It’s not only the patients, but the doctor and nurses who are dolls, too.
Dr. Pegs, a doll with Raggedy Ann–orange hair, a light brown face, and green scrubs, gets overwhelmed when too many patients arrive. There’s Portia, a pretty, brown porcelain doll with a cracked arm, and Scoop, a blond, pink-faced stuffed boy doll with a tummy ache. Then come Baby, a white doll whose talking mechanism is broken (“Instead of saying ‘Mommy,’ she says, ‘MOO!’ ”), and Teddy, a brown bear missing one eye. Dr. Pegs had one chore in mind: to sort the buttons, needed for emergencies. Now she’s terribly flustered and must ring the “special bell” for the Nesting Nurses. A set of nurses with diverse racial identities, resembling Russian wooden dolls, arrives and efficiently solves every toy’s problem, even sorting the pesky buttons. In fact, they do all the work, but Dr. Pegs centers herself when she says “I couldn’t have done it without you.” Collage and digital illustrations have a charming retro look with a palette that relies on red, green, yellow, and brown (and, interestingly, no black), and the text is cumulative in a satisfying way, but the message is mixed. Although the doctor is female and cheerfully thanks her female assistants, she still manages to come out on top. Couldn’t medical teamwork have been shown in a more enlightened way?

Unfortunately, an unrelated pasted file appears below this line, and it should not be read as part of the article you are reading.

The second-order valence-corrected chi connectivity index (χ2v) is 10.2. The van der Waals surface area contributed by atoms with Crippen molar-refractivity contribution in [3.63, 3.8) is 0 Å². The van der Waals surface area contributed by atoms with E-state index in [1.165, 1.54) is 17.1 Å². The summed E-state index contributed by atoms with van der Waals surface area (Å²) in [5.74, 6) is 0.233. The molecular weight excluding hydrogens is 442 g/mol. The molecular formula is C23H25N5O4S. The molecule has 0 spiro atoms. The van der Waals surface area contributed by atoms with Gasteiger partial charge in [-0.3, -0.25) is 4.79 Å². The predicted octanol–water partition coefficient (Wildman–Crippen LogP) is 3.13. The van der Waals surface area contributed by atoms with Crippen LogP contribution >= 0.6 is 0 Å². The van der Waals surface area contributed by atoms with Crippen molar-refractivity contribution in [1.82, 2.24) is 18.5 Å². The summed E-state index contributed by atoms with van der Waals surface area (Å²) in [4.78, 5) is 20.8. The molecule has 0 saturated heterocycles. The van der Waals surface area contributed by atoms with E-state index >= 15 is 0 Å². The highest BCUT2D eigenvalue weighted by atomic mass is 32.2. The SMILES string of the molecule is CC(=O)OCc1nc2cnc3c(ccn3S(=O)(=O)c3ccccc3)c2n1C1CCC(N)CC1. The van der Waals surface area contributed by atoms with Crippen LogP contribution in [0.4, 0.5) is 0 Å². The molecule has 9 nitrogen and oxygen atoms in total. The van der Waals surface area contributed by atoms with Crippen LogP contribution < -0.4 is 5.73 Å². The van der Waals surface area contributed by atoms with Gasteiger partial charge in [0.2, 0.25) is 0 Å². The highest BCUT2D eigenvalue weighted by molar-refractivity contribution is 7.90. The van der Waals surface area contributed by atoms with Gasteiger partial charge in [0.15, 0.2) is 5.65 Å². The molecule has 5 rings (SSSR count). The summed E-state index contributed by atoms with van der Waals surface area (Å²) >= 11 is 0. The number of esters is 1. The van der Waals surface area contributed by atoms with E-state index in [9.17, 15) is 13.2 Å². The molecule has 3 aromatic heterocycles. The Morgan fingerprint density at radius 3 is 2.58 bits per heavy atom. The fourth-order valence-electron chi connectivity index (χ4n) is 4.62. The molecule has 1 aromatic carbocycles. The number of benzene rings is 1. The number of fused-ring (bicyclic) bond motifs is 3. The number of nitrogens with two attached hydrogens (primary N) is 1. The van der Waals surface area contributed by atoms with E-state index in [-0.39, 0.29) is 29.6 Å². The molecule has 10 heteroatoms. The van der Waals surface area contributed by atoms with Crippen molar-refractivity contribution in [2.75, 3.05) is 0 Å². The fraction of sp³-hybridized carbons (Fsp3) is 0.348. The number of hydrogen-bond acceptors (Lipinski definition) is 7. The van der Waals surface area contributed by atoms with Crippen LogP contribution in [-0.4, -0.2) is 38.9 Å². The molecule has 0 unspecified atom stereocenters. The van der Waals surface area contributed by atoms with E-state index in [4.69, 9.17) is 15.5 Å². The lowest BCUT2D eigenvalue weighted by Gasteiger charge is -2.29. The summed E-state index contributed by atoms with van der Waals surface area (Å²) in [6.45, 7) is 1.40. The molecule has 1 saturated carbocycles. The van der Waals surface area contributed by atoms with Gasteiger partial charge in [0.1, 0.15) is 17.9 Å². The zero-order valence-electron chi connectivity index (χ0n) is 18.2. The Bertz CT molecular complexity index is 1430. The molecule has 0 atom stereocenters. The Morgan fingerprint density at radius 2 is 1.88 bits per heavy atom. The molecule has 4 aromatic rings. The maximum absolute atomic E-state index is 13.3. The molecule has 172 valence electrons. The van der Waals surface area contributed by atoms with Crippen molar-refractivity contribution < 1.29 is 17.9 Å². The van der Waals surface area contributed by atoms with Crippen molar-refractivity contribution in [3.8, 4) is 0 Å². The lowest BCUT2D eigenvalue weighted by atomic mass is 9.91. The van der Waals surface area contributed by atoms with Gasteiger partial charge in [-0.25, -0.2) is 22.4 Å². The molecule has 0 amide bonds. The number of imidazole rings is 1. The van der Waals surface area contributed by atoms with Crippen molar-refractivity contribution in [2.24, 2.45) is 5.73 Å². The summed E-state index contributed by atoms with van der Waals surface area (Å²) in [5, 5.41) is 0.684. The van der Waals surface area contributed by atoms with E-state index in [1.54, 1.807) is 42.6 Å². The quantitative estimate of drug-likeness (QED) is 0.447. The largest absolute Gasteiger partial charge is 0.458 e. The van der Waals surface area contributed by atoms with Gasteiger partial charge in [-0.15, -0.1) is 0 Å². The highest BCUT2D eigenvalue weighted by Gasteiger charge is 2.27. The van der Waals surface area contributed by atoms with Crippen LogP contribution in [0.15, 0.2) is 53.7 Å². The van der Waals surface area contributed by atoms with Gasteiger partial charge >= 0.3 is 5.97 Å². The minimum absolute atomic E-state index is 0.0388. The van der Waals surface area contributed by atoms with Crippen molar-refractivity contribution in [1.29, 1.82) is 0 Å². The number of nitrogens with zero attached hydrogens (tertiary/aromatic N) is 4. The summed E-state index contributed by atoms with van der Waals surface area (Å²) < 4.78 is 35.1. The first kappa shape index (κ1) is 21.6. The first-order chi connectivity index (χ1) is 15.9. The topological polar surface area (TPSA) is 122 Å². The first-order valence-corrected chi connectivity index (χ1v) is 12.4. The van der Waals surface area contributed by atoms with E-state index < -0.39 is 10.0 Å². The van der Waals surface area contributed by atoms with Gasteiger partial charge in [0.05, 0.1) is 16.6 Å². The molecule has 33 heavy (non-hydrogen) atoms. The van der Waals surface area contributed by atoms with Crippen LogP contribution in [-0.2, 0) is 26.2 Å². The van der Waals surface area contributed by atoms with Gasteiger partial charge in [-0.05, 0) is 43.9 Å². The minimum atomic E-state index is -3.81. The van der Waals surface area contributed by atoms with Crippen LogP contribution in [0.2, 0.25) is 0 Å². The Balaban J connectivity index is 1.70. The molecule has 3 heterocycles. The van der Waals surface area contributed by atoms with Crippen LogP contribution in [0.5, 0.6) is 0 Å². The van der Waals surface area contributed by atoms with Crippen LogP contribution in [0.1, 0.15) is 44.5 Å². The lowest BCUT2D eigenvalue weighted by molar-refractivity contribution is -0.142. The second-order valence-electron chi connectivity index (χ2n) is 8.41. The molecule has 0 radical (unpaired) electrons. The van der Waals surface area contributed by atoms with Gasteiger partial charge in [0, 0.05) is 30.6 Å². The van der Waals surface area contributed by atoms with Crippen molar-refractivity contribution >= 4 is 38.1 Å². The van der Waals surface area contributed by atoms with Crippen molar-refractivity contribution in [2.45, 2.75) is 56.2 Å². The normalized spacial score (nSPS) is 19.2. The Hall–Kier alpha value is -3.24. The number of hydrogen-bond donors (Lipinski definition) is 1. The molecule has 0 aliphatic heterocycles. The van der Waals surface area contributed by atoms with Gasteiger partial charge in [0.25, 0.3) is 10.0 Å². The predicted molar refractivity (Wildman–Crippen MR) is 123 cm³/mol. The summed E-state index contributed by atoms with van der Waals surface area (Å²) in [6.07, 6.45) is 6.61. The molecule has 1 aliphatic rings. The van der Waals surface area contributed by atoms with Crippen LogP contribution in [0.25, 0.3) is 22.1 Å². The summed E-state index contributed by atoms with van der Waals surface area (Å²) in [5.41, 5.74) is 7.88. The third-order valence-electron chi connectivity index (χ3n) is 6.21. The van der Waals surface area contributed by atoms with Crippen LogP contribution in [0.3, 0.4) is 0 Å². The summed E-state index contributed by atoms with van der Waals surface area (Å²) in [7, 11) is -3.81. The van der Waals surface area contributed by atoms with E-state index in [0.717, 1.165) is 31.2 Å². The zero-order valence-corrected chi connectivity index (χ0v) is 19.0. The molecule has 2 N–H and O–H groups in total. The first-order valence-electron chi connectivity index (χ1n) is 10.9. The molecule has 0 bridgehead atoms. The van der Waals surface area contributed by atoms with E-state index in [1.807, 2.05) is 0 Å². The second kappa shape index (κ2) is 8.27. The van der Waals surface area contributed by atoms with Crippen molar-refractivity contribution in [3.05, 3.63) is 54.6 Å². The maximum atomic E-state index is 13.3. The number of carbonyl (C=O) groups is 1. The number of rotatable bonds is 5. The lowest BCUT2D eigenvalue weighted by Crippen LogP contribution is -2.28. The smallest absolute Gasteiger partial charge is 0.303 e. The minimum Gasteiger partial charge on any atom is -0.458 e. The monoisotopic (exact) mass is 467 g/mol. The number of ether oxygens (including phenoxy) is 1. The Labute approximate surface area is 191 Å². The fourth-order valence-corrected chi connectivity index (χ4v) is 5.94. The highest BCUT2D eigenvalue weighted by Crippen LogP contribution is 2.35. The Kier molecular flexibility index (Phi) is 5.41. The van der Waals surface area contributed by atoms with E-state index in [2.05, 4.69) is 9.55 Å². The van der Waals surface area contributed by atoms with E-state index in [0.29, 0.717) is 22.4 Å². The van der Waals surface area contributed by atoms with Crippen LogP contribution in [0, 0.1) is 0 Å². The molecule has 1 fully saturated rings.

Although the instinct to care for others is important to nurture, this seems like an unnecessary throwback to an earlier era. (Picture book. 3-6)